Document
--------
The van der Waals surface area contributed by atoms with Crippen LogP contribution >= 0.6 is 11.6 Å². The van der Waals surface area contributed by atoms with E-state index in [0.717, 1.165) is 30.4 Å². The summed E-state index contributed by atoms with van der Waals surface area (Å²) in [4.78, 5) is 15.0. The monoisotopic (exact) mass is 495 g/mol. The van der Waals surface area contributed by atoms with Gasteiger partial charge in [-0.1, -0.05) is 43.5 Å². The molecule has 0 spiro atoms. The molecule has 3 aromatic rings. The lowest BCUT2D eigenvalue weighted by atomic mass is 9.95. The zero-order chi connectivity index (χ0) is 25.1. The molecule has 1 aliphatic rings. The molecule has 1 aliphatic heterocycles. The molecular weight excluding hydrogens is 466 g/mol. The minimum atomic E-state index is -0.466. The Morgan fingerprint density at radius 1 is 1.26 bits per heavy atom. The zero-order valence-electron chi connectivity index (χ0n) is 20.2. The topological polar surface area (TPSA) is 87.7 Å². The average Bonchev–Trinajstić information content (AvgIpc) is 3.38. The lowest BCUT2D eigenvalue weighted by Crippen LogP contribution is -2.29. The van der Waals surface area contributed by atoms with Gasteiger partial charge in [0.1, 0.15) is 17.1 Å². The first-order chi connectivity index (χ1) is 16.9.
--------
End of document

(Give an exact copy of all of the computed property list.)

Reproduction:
The van der Waals surface area contributed by atoms with Crippen LogP contribution >= 0.6 is 11.6 Å². The van der Waals surface area contributed by atoms with E-state index in [0.717, 1.165) is 30.4 Å². The summed E-state index contributed by atoms with van der Waals surface area (Å²) in [4.78, 5) is 15.0. The monoisotopic (exact) mass is 495 g/mol. The van der Waals surface area contributed by atoms with Gasteiger partial charge in [-0.1, -0.05) is 43.5 Å². The molecule has 0 spiro atoms. The molecule has 3 aromatic rings. The lowest BCUT2D eigenvalue weighted by atomic mass is 9.95. The zero-order chi connectivity index (χ0) is 25.1. The molecule has 1 aliphatic rings. The molecule has 1 aliphatic heterocycles. The molecular weight excluding hydrogens is 466 g/mol. The minimum atomic E-state index is -0.466. The Morgan fingerprint density at radius 1 is 1.26 bits per heavy atom. The zero-order valence-electron chi connectivity index (χ0n) is 20.2. The topological polar surface area (TPSA) is 87.7 Å². The average Bonchev–Trinajstić information content (AvgIpc) is 3.38. The lowest BCUT2D eigenvalue weighted by Crippen LogP contribution is -2.29. The van der Waals surface area contributed by atoms with Gasteiger partial charge in [0.1, 0.15) is 17.1 Å². The first-order chi connectivity index (χ1) is 16.9.